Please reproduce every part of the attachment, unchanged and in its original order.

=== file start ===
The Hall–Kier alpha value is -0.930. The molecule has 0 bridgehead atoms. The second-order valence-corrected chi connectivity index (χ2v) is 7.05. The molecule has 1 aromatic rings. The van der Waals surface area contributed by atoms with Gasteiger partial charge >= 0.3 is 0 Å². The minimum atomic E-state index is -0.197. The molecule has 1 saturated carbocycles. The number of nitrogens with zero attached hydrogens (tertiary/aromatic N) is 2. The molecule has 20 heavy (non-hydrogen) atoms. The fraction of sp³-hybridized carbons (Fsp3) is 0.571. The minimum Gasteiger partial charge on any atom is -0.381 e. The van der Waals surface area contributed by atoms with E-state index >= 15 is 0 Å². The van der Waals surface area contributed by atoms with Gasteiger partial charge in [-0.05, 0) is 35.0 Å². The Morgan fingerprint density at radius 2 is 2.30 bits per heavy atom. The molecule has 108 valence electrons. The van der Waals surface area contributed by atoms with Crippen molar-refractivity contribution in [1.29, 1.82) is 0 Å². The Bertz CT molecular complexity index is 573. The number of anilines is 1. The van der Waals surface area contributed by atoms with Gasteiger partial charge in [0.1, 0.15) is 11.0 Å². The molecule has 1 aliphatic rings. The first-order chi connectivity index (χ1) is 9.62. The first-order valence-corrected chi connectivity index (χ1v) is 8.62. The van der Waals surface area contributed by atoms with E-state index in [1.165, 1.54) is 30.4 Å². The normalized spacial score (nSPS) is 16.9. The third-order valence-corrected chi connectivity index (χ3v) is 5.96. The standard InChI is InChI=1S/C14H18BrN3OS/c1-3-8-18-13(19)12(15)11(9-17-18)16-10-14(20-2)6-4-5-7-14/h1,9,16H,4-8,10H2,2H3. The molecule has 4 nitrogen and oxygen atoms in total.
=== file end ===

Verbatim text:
The Hall–Kier alpha value is -0.930. The molecule has 0 bridgehead atoms. The second-order valence-corrected chi connectivity index (χ2v) is 7.05. The molecule has 1 aromatic rings. The van der Waals surface area contributed by atoms with Gasteiger partial charge >= 0.3 is 0 Å². The minimum atomic E-state index is -0.197. The molecule has 1 saturated carbocycles. The number of nitrogens with zero attached hydrogens (tertiary/aromatic N) is 2. The molecule has 20 heavy (non-hydrogen) atoms. The fraction of sp³-hybridized carbons (Fsp3) is 0.571. The minimum Gasteiger partial charge on any atom is -0.381 e. The van der Waals surface area contributed by atoms with E-state index >= 15 is 0 Å². The van der Waals surface area contributed by atoms with Gasteiger partial charge in [-0.05, 0) is 35.0 Å². The Morgan fingerprint density at radius 2 is 2.30 bits per heavy atom. The molecule has 108 valence electrons. The van der Waals surface area contributed by atoms with Crippen molar-refractivity contribution in [1.29, 1.82) is 0 Å². The Bertz CT molecular complexity index is 573. The number of anilines is 1. The van der Waals surface area contributed by atoms with Gasteiger partial charge in [0.1, 0.15) is 11.0 Å². The molecule has 1 aliphatic rings. The first-order chi connectivity index (χ1) is 9.62. The first-order valence-corrected chi connectivity index (χ1v) is 8.62. The van der Waals surface area contributed by atoms with E-state index in [1.165, 1.54) is 30.4 Å². The normalized spacial score (nSPS) is 16.9. The third-order valence-corrected chi connectivity index (χ3v) is 5.96. The standard InChI is InChI=1S/C14H18BrN3OS/c1-3-8-18-13(19)12(15)11(9-17-18)16-10-14(20-2)6-4-5-7-14/h1,9,16H,4-8,10H2,2H3. The molecule has 4 nitrogen and oxygen atoms in total.